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Cannes Winner Cut: Sundance Challenged for Pulling Bomb Plotline Picture

Indiewire By Anthony Kaufman | Indiewire May 11, 2010 at 11:46AM

In the wake of a failed car bombing attempt in New York City last week, the Sundance Channel has yanked from its programming schedule Julia Loktev's critically acclaimed film "Day Night Day Night," about a young female suicide bomber who plans to detonate herself in Times Square.
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In the wake of a failed car bombing attempt in New York City last week, the Sundance Channel has yanked from its programming schedule Julia Loktev's critically acclaimed film "Day Night Day Night," about a young female suicide bomber who plans to detonate herself in Times Square.

The Sundance Channel would not explain its rationale beyond a prepared statement that said, "Given the events of the past week, Sundance Channel has opted to suspend additional airings." The film was being shown as part of a series pegged to the Cannes Film Festival, where "Day Night Day Night" won the festival's youth prize in 2006. As of press time, the company could not confirm how long the film would be suppressed.

Contacted over the weekend, Loktev – whose debut film "Moment of Impact" garnered her a Directing Award at the 1998 Sundance Film Festival – called the company's choice of actions, "unfortunate."

"I can see how just the subject of the film might make people uncomfortable now," Loktev told indieWIRE. "But we know the possibility of something like this happening has always been there. The main reason I set 'Day Night Day Night' in Times Square is precisely because everyone has thought of this possibility already; it wasn't giving anyone new ideas."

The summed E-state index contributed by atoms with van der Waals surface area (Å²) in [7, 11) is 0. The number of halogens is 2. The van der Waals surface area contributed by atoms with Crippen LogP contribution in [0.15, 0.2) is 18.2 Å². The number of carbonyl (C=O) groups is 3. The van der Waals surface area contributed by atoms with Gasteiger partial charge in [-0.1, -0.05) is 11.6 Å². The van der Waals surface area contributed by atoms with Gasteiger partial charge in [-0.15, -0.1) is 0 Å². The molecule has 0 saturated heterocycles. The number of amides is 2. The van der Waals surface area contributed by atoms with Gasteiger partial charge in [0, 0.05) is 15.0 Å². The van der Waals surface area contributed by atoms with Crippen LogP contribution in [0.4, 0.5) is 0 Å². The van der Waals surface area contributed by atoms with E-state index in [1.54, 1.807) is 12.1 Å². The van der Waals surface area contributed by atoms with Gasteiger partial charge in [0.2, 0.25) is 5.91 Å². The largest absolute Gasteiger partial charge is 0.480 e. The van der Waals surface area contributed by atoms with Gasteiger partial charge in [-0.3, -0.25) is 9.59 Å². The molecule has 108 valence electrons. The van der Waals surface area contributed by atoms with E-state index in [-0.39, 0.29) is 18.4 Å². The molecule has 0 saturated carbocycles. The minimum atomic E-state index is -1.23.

Released in 2007 by IFC Films, "Day Night Day Night" was heralded for its artfulness and non-sensationalistic approach to its subject matter. "Rather than overtly exploiting politics," wrote the Boston Globe's Wesley Morris, "Loktev evokes the works of the great French director Robert Bresson…. her subject, ultimately, is religion."

"I hope it is a film that makes people think—and think about something more than the mere possibility of this happening," Loktev added. "So it seems particularly unfortunate to pull it now. I assume the Sundance Channel is not pulling all films that have to do with the Iraq war simply, because there is still a war in Iraq."

Indeed, the Sundance Channel -- which is owned by Rainbow Media, a subsidiary of Cablevision -- has proudly embraced its forthcoming broadcast of Olivier Assayas's Cannes-bound "Carlos," which chronicles the mass murderous exploits of international terrorist Carlos the Jackal. The company plans to unveil the film on its channel this fall.

As a further example of the fickle ways of cultural censorship, Loktev pointed to Saturday Night Live's "Car Bombing Press Conference" sketch over the weekend, which spoofed the recent terrorist effort. "I was struck by the SNL skit," she said. "It says a lot that we've reached a point where something like that can be shown now."

"So," she wondered, "Was the problem that 'Day Night Day Night' wasn't funny?"

Loktev's next film "The Loneliest Planet" – a slow-burning thriller set in the Caucasus Mountains and starring Gael Garcia Bernal – is slated to shoot this summer.